Blog about cosmology

A measurement of the Hubble constant based on quasars suggests possible changes to cosmological models

An article published in the journal “Nature Astronomy” describes the use of quasars as cosmic tracers to measure the expansion of the universe up to 12 billion years ago. Guido Risaliti of the University of Florence and Elisabeta Lusso of Durham University studied the X-ray and optical emissions of a number of quasars using the comparison between those emissions to accurately assess their distances. The results could explain the discrepancies between the different measurements carried out with other methods suggesting that the density of the mysterious dark energy isn’t constant over time.

A verification of dark matter heating

An article published in the journal “Monthly Notices of the Royal Astronomical Society” reports confirmations to the hypothesis of the effect known as dark matter heating. A team of researchers looked for the effects of the presence of dark matter in dwarf galaxies relatively close to the Milky Way, finding the confirmation that star formation can heat it causing it to move outwards. It’s a new possibility to study dark matter to try to understand its nature.

Artist's concept of the universe on a 5D bubble (Image courtesy Suvendu Giri)

An article published in the journal “Physical Review Letters” describes a new model of the universe that proposes that it exists on the edge of an expanding bubble in a five-dimension space-time. A team of researchers from the Swedish University of Uppsala used string theory to hypothesize that the matter existing in the universe is accomodated at the edges of strings that extend into the fifth dimension. According to this hypothesis, what is called dark energy is an effect described by a cosmological constant in the four-dimension Friedmann equations.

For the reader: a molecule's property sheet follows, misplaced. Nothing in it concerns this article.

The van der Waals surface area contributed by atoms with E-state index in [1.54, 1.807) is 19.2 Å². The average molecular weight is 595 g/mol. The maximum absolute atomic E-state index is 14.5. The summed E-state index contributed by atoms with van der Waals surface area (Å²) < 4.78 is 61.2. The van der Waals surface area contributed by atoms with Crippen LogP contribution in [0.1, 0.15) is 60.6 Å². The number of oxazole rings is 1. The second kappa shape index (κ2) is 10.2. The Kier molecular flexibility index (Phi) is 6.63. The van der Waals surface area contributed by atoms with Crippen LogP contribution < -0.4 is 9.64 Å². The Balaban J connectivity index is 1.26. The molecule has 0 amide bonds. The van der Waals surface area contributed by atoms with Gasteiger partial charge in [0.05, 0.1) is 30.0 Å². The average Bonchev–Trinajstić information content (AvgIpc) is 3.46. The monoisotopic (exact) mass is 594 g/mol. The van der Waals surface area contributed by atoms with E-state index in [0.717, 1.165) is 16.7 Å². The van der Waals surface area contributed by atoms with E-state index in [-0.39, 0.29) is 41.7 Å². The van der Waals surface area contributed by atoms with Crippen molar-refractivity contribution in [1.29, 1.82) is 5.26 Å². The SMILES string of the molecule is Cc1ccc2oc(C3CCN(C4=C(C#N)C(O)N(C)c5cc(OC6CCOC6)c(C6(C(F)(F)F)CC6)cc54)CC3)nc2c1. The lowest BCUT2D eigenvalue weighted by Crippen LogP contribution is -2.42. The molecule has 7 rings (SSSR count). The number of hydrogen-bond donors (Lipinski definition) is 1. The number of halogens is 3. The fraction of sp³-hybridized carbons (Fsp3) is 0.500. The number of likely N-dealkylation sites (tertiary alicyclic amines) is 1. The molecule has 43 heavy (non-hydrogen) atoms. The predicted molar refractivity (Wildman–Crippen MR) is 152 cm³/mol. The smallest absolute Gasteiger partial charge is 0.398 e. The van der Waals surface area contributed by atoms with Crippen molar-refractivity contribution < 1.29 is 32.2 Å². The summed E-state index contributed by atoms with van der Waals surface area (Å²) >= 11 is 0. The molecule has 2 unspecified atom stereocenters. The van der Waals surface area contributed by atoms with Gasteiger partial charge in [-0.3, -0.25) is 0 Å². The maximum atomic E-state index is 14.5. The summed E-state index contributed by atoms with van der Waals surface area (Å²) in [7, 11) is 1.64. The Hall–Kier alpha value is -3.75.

The Abell S1063 galaxy cluster (Image NASA, ESA, and M. Montes (University of New South Wales, Sydney, Australia))

An article published in the journal “Monthly Notices of the Royal Astronomical Society” describes a new method to detect and map the dark matter existing in galaxy clusters with a higher precision than those used so far. Mireia Montes of the University of New South Wales, Australia, and Ignacio Trujillo of the Canary Islands Institute of Astronomy, Spain, exploited the so-called intracluster light, the faint light within galaxy clusters produced by their interaction, detected in the Hubble Frontier Fields program, to map the distribution of dark matter within them.

Some ASKAP antennas with the Milky Way overhead (Image courtesy Alex Cherney/CSIRO. All rights reserved)

An article published in the journal “Nature” reports the results of a survey on Fast Radio Bursts (FRBs), intense radio emissions from other galaxies. A team of researchers used the Australia Square Kilometer Array Pathfinder (ASKAP) radio telescope to search for Fast Radio Bursts discovering 20 in a year, almost doubling the number previously detected. Their analysis suggests that their characteristics evolve over time.